"Their key thing was to keep us up front," said receiver Jordy Nelson, who caught five passes for 64 yards. "They don't want to give up any big plays. They did a good job of making us go the long way. That's tough against a defense like that. Going 10 yards at a time, three downs to get a first down. It makes it real tough on us. But it's going to be no different on Thursday. Chicago is going to do the same thing. They'll keep us in front."

Said Rodgers: "We didn’t have the opportunity to take a lot of shots downfield, but when we did, they made some plays on it."

Indeed, Rodgers directed three deep sideline passes in the first half of Sunday's game. None of them were ideal matchups. All were to receiver James Jones, who is talented but must be considered the Packers' third-best downfield threat after Nelson and Greg Jennings. Two of the passes fell incomplete, largely because Rodgers couldn't drop the ball into the tiniest of windows available because of coverage from cornerbacks Tarell Brown and Chris Culliver. On the third, Jones committed offensive pass interference to create space to make the catch.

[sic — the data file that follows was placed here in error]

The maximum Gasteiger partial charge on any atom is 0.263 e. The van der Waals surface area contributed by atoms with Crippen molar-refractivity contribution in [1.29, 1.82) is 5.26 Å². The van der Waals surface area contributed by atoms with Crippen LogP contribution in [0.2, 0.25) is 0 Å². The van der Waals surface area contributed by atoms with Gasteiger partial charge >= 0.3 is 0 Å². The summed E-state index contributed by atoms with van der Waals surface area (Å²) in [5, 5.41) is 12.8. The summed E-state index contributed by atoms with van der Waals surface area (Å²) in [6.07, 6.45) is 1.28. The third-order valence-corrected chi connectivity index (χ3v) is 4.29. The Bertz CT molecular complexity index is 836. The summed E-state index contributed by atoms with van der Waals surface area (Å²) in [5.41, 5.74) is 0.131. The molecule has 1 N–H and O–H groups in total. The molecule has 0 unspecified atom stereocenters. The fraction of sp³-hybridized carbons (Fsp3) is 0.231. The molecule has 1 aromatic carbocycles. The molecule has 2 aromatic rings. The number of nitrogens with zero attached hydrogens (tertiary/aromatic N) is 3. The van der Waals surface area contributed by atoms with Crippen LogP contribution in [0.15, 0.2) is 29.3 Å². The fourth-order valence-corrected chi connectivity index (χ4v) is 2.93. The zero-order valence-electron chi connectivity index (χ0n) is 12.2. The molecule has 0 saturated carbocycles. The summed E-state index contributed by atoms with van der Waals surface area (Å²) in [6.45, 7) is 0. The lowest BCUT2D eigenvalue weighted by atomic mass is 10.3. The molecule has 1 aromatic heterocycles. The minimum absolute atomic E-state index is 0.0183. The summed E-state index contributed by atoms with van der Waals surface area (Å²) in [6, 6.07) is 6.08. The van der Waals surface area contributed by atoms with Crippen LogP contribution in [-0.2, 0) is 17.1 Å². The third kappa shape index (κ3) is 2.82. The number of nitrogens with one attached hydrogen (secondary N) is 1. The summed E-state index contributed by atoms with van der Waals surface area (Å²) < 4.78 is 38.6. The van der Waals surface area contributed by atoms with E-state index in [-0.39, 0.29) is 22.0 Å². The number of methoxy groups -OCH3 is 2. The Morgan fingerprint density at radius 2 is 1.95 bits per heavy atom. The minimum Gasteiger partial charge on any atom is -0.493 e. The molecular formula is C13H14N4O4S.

(Jones did haul in a 49-yard pass in the fourth quarter to set up the Packers' final score.)

For the most part, the 49ers played their safeties deep and kept Nelson and Jennings in front of them. Case in point: Safety Dashon Goldson stymied one of the Packers' most successful downfield routes by diagnosing a play-action post to Nelson early in the third quarter.

To be clear, the 49ers might have the NFL's best defense. But even a moderate defense can take steps to take away a single weapon. If you were the Bears or anyone else, why wouldn't you play as deep as possible and challenge the Packers to beat you with short passes and a running game they sometimes ignore?

These are some of the questions the Packers must face in this short week. Do they still want to be a downfield team? Or did their extensive game plan for Cobb on Sunday indicate their planned response to defenses that sit back to take away the big play? And would that mean for a defense? Its margin for error is lower when not protected by an explosive offense.

Four games isn't a huge sample size. When it carries over from one season to the next, however, it's fair to call it a trend. But like all trends, it can be stopped, redirected or reversed. Let's see what the Packers come up with.